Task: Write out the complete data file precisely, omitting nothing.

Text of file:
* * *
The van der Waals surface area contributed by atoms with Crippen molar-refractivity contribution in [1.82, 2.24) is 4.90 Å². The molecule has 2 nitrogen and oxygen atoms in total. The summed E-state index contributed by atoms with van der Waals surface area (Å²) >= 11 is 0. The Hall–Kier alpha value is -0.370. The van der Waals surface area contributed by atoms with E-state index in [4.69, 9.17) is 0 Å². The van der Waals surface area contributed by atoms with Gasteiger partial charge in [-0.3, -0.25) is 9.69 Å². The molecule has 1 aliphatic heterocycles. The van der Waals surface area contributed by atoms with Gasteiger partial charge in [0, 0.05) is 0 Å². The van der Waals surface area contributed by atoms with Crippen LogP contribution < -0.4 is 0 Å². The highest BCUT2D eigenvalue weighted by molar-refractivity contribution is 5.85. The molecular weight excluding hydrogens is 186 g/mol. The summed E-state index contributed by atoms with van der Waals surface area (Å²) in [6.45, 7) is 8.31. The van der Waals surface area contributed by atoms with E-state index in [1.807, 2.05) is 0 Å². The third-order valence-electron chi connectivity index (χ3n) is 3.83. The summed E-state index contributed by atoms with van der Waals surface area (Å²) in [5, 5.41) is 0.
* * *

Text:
The van der Waals surface area contributed by atoms with Crippen molar-refractivity contribution in [1.82, 2.24) is 4.90 Å². The molecule has 2 nitrogen and oxygen atoms in total. The summed E-state index contributed by atoms with van der Waals surface area (Å²) >= 11 is 0. The Hall–Kier alpha value is -0.370. The van der Waals surface area contributed by atoms with E-state index in [4.69, 9.17) is 0 Å². The van der Waals surface area contributed by atoms with Gasteiger partial charge in [-0.3, -0.25) is 9.69 Å². The molecule has 1 aliphatic heterocycles. The van der Waals surface area contributed by atoms with Gasteiger partial charge in [0, 0.05) is 0 Å². The van der Waals surface area contributed by atoms with Crippen LogP contribution < -0.4 is 0 Å². The highest BCUT2D eigenvalue weighted by molar-refractivity contribution is 5.85. The molecular weight excluding hydrogens is 186 g/mol. The summed E-state index contributed by atoms with van der Waals surface area (Å²) in [6.45, 7) is 8.31. The van der Waals surface area contributed by atoms with E-state index in [1.807, 2.05) is 0 Å². The third-order valence-electron chi connectivity index (χ3n) is 3.83. The summed E-state index contributed by atoms with van der Waals surface area (Å²) in [5, 5.41) is 0.